Most of the genetic mutations that cause cancer result from environmental ‘damage’ (for example, through smoking or as a result of over-exposure to sunlight) or from spontaneous errors as cells divide. In this study, researchers at the Department of Haematology, the Cambridge Institute for Medical Research and the Wellcome Trust/Medical Research Council Stem Cell Institute show for the first time that the order in which such mutations occur can have an impact on disease severity and response to therapy.
The researchers examined genetically distinct single stem cells taken from patients with myeloproliferative neoplasms (MPNs), a group of bone marrow disorders that are characterised by the over-production of mature blood cells together with an increased risk of both blood clots and leukaemia. These disorders are identified at a much earlier stage than most cancers because the increased number of blood cells is readily detectable in blood counts taken during routine clinical check-ups for completely different problems.
Approximately one in ten of MPN patients carry mutations in both the JAK2 gene and the TET2 gene. By studying these individuals, the research team was able to determine which mutation came first and to study the effect of mutation order on the behaviour of single blood stem cells.
Using samples collected primarily from patients attending Addenbrooke’s Hospital, part of the Cambridge University Hospitals, researchers showed that patients who acquire mutations in JAK2 prior to those in TET2 display aberrant blood counts over a decade earlier, are more likely to develop a more severe red blood cell disease subtype, are more likely to suffer a blood clot, and their cells respond differently to drugs that inhibit JAK2.
Dr David Kent, one of the study’s lead authors, says: “This surprising finding could help us offer more accurate prognoses to MPN patients based on their mutation order and tailor potential therapies towards them. For example, our results predict that targeted JAK2 therapy would be more effective in patients with one mutation order but not the other.”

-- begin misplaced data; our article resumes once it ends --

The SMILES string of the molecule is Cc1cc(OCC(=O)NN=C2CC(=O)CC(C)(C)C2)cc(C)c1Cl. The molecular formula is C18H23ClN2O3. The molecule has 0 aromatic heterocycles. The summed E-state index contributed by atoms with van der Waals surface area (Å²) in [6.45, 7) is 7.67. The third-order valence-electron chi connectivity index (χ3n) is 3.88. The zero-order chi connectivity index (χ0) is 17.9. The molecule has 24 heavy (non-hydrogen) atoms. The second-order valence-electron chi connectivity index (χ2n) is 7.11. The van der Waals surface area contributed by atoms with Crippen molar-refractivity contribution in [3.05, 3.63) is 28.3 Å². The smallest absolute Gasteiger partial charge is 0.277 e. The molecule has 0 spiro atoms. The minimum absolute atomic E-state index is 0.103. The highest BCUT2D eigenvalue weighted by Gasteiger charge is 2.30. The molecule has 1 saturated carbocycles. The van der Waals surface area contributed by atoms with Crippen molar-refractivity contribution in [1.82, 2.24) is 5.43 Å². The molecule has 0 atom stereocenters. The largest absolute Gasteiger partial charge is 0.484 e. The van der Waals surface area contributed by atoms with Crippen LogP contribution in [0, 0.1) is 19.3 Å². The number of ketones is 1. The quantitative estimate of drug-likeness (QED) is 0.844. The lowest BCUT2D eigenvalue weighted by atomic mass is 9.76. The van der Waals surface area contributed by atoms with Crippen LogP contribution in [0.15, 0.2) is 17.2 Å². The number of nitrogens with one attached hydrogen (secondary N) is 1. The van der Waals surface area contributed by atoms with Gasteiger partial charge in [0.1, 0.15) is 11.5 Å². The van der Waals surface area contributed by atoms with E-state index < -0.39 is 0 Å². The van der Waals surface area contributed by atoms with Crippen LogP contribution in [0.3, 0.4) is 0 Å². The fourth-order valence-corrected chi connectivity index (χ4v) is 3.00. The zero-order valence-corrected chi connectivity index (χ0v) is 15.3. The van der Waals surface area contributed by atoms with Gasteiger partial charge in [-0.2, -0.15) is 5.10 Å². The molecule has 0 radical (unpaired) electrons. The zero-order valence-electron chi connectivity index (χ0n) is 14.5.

Professor Tony Green, who led the study, adds: “This is the first time that mutation order has been shown to affect any cancer, and it is likely that this phenomenon occurs in many types of malignancy. These results show how study of the MPNs provides unparalleled access to the earliest stages of tumour development (inaccessible in other cancers, which usually cannot be detected until many mutations have accumulated). This should give us powerful insights into the origins of cancer.”
Work in the Green Lab is supported in part by Leukaemia and Lymphoma Research and Cancer Research UK.
Dr Matt Kaiser, Head of Research at Leukaemia & Lymphoma Research, said: “We are becoming more and more aware that a cancer’s genetic signature can vary from patient to patient, and we are becoming better at personalising treatment to match this. The discovery that the order in which genetic errors occur can have such a big impact on cancer progression adds an important extra layer of complexity that will help tailor treatment for patients with MPNs. The technology to do this sort of study has been available only recently and it shows once again how pioneering research into blood cancers can reveal fundamental insights into cancer in general.”
Dr Áine McCarthy, Science Information Officer at Cancer Research UK, says: “The methods used in this pioneering research could help improve our understanding of how cancer cells develop mutations and when they do so. This interesting study suggests that the order in which genetic faults appear can affect how patients respond to different drugs – this insight could help doctors personalise treatment to make it more effective for each patient.”